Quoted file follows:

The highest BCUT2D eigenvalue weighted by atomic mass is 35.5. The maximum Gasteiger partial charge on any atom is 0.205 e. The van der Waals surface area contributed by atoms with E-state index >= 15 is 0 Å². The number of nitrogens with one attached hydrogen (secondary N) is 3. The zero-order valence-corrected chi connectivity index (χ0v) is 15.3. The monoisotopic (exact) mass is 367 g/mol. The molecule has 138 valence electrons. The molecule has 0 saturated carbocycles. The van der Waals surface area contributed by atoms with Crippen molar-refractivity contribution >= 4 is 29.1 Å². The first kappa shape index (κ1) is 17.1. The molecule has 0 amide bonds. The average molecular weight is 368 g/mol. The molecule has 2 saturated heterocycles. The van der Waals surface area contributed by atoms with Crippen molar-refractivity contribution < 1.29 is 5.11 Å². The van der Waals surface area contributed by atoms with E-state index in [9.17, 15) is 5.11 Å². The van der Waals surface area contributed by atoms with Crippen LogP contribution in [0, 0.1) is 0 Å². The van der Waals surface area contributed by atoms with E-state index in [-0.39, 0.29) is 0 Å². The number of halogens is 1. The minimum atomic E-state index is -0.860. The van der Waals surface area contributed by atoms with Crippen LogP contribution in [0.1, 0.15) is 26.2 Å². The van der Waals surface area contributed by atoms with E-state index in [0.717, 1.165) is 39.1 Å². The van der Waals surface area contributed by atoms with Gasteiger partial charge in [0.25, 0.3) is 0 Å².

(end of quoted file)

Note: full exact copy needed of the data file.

The highest BCUT2D eigenvalue weighted by atomic mass is 35.5. The maximum Gasteiger partial charge on any atom is 0.205 e. The van der Waals surface area contributed by atoms with E-state index >= 15 is 0 Å². The number of nitrogens with one attached hydrogen (secondary N) is 3. The zero-order valence-corrected chi connectivity index (χ0v) is 15.3. The monoisotopic (exact) mass is 367 g/mol. The molecule has 138 valence electrons. The molecule has 0 saturated carbocycles. The van der Waals surface area contributed by atoms with Crippen molar-refractivity contribution >= 4 is 29.1 Å². The first kappa shape index (κ1) is 17.1. The molecule has 0 amide bonds. The average molecular weight is 368 g/mol. The molecule has 2 saturated heterocycles. The van der Waals surface area contributed by atoms with Crippen molar-refractivity contribution < 1.29 is 5.11 Å². The van der Waals surface area contributed by atoms with E-state index in [9.17, 15) is 5.11 Å². The van der Waals surface area contributed by atoms with Crippen LogP contribution in [0, 0.1) is 0 Å². The van der Waals surface area contributed by atoms with E-state index in [-0.39, 0.29) is 0 Å². The number of halogens is 1. The minimum atomic E-state index is -0.860. The van der Waals surface area contributed by atoms with Crippen LogP contribution in [0.1, 0.15) is 26.2 Å². The van der Waals surface area contributed by atoms with E-state index in [0.717, 1.165) is 39.1 Å². The van der Waals surface area contributed by atoms with Gasteiger partial charge in [0.25, 0.3) is 0 Å².